AILSA CHANG, HOST:
Tonight, President Trump briefed the nation on how his administration is tackling the threat of a coronavirus outbreak.
(SOUNDBITE OF ARCHIVED RECORDING)
PRESIDENT DONALD TRUMP: We're screening people and we have been at a very high level - screening people coming into the country from infected areas. We have inquarantined (ph) those infected and those at risk.
CHANG: Now the Centers for Disease Control and Prevention says there are now 60 cases of the virus in the U.S., and the U.S. health care system is bracing for more. But some health care workers here say they don't feel prepared. NPR's Yuki Noguchi reports.
YUKI NOGUCHI, BYLINE: So far, coronavirus cases in this country have been isolated. But this week, the Center for Disease Control warned communities to prepare for an outbreak. That worries Maureen Dugan. She's a veteran nurse at the University of California, San Francisco Medical Center. This month, two coronavirus patients were transferred there. UCSF is one of the premier hospitals in the country, but Dugan says her frustrations are mounting because she says her employer offered little notice or training to those caring for the infected patients.
MAUREEN DUGAN: We want to do the best. We work extremely hard to do the best for our patients, so don't set us up to fail. It's not only nurses. It's all the other staff. It's our nursing assistants. It's transport. Every staff member is worried.
NOGUCHI: Coronavirus has yet to sicken American health care workers as it has in China, but deaths of hospital workers there have heightened scrutiny of the U.S. health care system's ability to protect people on the front line. Dugan says the medical community wasn't fully prepared for previous viruses, like SARS and Ebola, and she's concerned lessons learned are not being applied today. For example, the medical wear provided, she says, leaves their necks exposed.
DUGAN: The gowns that they're providing are inadequate. I'm sorry. I get very passionate about this because we work so hard to make sure that our nurses were protected and, therefore, they can protect the public.
NOGUCHI: In a response, UCSF said it's taken multiple extensive safety precautions, including isolating sick patients and training for proper use of safety gear. It said it briefed workers treating the patients, but the hospital does not, as a matter of course, inform general staff of incoming infection cases. Thus far, hospitals in the U.S. have been able to plan for incoming patients. That's very different from an outbreak, where sick people come in off the street. That is far more dangerous for health care workers and the public they treat.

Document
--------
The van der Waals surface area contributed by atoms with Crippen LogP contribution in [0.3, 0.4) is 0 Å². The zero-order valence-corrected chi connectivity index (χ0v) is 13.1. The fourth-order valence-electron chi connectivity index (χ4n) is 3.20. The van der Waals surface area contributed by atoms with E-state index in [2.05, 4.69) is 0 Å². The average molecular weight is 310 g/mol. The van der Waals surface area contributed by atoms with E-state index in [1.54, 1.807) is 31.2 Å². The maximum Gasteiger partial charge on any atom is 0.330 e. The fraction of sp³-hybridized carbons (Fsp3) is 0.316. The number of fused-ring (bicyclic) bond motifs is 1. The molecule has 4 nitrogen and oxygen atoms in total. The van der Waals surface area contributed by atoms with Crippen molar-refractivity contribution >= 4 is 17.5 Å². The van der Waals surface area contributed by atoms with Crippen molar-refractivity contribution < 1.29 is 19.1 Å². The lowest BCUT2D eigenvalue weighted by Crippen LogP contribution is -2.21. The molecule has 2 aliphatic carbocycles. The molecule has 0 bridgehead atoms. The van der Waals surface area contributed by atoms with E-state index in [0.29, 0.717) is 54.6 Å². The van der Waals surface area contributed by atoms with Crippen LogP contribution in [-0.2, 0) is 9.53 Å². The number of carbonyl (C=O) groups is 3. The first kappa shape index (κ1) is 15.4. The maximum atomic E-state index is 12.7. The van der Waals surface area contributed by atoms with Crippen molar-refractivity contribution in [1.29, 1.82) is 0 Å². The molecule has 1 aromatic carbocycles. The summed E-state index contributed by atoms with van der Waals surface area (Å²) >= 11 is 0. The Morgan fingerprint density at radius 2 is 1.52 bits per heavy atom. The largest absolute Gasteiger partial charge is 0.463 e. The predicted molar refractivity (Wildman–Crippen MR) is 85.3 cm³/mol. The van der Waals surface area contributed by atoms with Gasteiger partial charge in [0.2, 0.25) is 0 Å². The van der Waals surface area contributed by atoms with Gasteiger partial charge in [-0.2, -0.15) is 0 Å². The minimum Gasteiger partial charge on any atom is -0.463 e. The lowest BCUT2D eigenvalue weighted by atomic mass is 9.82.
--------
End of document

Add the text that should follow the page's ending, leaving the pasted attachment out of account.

Mark Rupp is chief of infectious disease at the University of Nebraska.
MARK RUPP: It's the unrecognized case that comes through your hospital system or your clinics that really pose the greatest risk.
NOGUCHI: Rupp's hospital is considered a model for managing infections. It's pioneering medical center is one of the few with experience treating Ebola. It has an isolation chamber that filters pathogens. It practices dry runs, making sure respiration masks fit workers. Most critically, he says, it screens patients at the hospital's entrance.
RUPP: Right at the front door, we sequester people away from the rest of the traffic.
NOGUCHI: That's one of the biggest hazards, he says. A coughing patient can quickly infect medical staff and other patients waiting at emergency rooms and doctors' offices. But what about the thousands of other hospitals without extensive experience with the riskiest cases? How are they bracing for a potential outbreak?
Nancy Foster is the American Hospital Association's vice president of patient safety.
NANCY FOSTER: Everyone I've spoken to has taken substantial steps to make sure that they are prepared.
NOGUCHI: Steps like isolating infectious patients and conserving face masks to ensure supplies last - but not all staff working at those hospitals feel ready. The National Nurses Union is conducting an ongoing survey. As of last week, about a third of nurses surveyed said they didn't have enough protective gear to handle a surge of coronavirus cases. Only 9% said their hospital or clinic had plans to isolate potentially infected patients.
Bonnie Castillo is president of the National Nurses Union.
BONNIE CASTILLO: That's not high enough for us to feel comfortable.
NOGUCHI: Castillo notes many hospitals are already operating at capacity. She worries if the coronavirus spreads, it will stress the system even more.
CASTILLO: If health care workers and nurses aren't protected, no one is protected.
NOGUCHI: Meanwhile, the White House has requested over a billion dollars in new funding to support preparedness and vaccine development. Congressional Democrats and some Republicans are calling the amount insufficient.
Yuki Noguchi, NPR News, Washington.
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